For those who don’t feel like they have it, it’s the only thing that matters. For those who seem to have it, it’s one of the few things that matter.
Why? Because no matter what we tell ourselves, beauty doesn’t make promises. It doesn’t guarantee you’ll always be supported, loved, liked, or even wanted. And as Tyler reveals, beauty may bring people into your life, but it isn’t always enough to make them stay.
For me, being aware of my looks came very early on. I used to have coke bottle bifocals like Harry Potter. And people would often say I was so cute in a geeky way with my big glasses. But when I got contacts when I was 9/10, everything changed: it quickly became very clear that people thought I was attracted. Because it happened at a very young age, it affected my confidence and how I talked to girls to the point that it even helped my buddies get girlfriends.
Looking back, I have friends who talk about how much it sucked for them, especially when it came to girls. But my experience was very different. Things felt pretty simple and junior and high school was a time where my confidence was boosted, not taken away. Realizing I was attractive made me put more thought and effort into how I looked because there was this standard and expectation that everyone placed on me. I remember that girls would always come up with these lists of the hottest boys in the school and I was often at the top of the list. So, I always felt like I had to live up to this really high expectation of beauty.
There was always a level of internal conflict, and despite all of that attention, I never thought I had anything to really offer anyone as a person…because people only wanted to use me for those I knew–no one wanted to stay with me.
But there was another side to that. Because there was an expectation, anytime I went out I’d have to spent time, a lot of time, putting myself together, making sure all blemishes were covered up. I could never just roll out with just a cap on. I felt like I had to have a girl on my arm because that’s what people expected of me in school: to always have a really cute girlfriend and always look good.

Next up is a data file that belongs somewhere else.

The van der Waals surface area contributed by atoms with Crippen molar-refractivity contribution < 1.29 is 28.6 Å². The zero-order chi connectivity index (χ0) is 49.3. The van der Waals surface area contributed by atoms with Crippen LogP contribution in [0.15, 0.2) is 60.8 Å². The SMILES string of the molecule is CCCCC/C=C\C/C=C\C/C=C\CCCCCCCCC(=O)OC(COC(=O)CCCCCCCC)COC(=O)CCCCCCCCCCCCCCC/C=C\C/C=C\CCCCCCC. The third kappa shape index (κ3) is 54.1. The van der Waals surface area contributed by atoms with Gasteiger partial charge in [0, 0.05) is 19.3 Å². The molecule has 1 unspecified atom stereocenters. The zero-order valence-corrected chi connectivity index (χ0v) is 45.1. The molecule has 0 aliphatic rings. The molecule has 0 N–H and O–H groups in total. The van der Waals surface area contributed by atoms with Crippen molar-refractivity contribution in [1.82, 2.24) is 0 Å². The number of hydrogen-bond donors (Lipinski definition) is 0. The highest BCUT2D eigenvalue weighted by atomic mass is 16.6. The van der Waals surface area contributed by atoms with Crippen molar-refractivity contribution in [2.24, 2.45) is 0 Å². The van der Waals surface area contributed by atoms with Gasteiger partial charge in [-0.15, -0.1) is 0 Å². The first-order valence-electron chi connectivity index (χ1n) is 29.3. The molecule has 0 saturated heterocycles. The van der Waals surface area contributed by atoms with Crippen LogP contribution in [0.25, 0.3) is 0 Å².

It made it difficult for me to explore because they expected me to be the cute band guy with the girlfriend. I felt like there was this character I always had to portray with little room for change, so I stuck with the same haircut and overall look–I was never able to switch things up and try something knew or figure out who I was outside of everyone’s expectations of beauty. For example, one time when I got a haircut that was too short, I was deathly afraid to go to school the next day. I worried more about how people saw me than the kind of guy I wanted to be.
Back in high school–and even up to now–people assume I have always been completely secure with myself and how I looked. But even though I got a lot of positive attention, that’s not the case. I wouldn’t necessarily say I was insecure because I was aware of how attractive I was to others, but I was not very confident at all in who I was as a person or my personality. There was always a level of internal conflict, and despite all of that attention, I never thought I had anything to really offer anyone as a person.
It took me a long time to realize that it wasn’t because I wasn’t good enough or that I was lacking, just that I had to get better about the people I surrounded myself with.
For example, I was afraid to crack jokes because I thought people wouldn’t laugh. So, because I didn’t feel comfortable doing it and didn’t want to risk humiliation, I didn’t think I had a sense of humor. And even though I always had so many people around me, I was very afraid of losing my friends because a lot of them would hang out with me for a couple of months, but when they met and started hanging out with my other friends, all of a sudden they’d stop hitting me up and they’d leave me behind. That really affected me emotionally. I felt lonely and like I didn’t have any value because people only wanted to use me for those I knew–no one wanted to stay with me.
Eventually, I started to realize what a real friend was and that I had to get better at knowing when someone was legitimately interested in getting to know me, instead of having an ulterior motive like trying to be my friend to get to a certain place in their life or benefit from whatever connections I had, using me and anything I had for their own benefit. It took me a long time to realize that it wasn’t because I wasn’t good enough or that I was lacking, just that I had to get better about the people I surrounded myself with.